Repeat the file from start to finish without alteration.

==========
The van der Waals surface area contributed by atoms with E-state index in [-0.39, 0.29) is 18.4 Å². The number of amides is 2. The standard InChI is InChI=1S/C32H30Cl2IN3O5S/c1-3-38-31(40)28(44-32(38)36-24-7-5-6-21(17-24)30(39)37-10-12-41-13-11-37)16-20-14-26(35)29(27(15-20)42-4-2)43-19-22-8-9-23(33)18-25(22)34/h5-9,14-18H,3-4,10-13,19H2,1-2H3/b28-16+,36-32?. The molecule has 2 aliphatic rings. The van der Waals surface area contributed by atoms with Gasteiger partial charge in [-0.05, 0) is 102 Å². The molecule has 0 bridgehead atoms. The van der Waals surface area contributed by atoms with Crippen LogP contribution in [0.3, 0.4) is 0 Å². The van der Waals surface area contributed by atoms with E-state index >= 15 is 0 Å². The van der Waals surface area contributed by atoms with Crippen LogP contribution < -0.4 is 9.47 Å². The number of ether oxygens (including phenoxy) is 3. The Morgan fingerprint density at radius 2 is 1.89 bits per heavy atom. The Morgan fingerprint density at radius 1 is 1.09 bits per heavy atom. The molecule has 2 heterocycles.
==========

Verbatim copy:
The van der Waals surface area contributed by atoms with E-state index in [-0.39, 0.29) is 18.4 Å². The number of amides is 2. The standard InChI is InChI=1S/C32H30Cl2IN3O5S/c1-3-38-31(40)28(44-32(38)36-24-7-5-6-21(17-24)30(39)37-10-12-41-13-11-37)16-20-14-26(35)29(27(15-20)42-4-2)43-19-22-8-9-23(33)18-25(22)34/h5-9,14-18H,3-4,10-13,19H2,1-2H3/b28-16+,36-32?. The molecule has 2 aliphatic rings. The van der Waals surface area contributed by atoms with Gasteiger partial charge in [-0.05, 0) is 102 Å². The molecule has 0 bridgehead atoms. The van der Waals surface area contributed by atoms with Crippen LogP contribution in [0.3, 0.4) is 0 Å². The van der Waals surface area contributed by atoms with E-state index >= 15 is 0 Å². The van der Waals surface area contributed by atoms with Crippen LogP contribution < -0.4 is 9.47 Å². The number of ether oxygens (including phenoxy) is 3. The Morgan fingerprint density at radius 2 is 1.89 bits per heavy atom. The Morgan fingerprint density at radius 1 is 1.09 bits per heavy atom. The molecule has 2 heterocycles.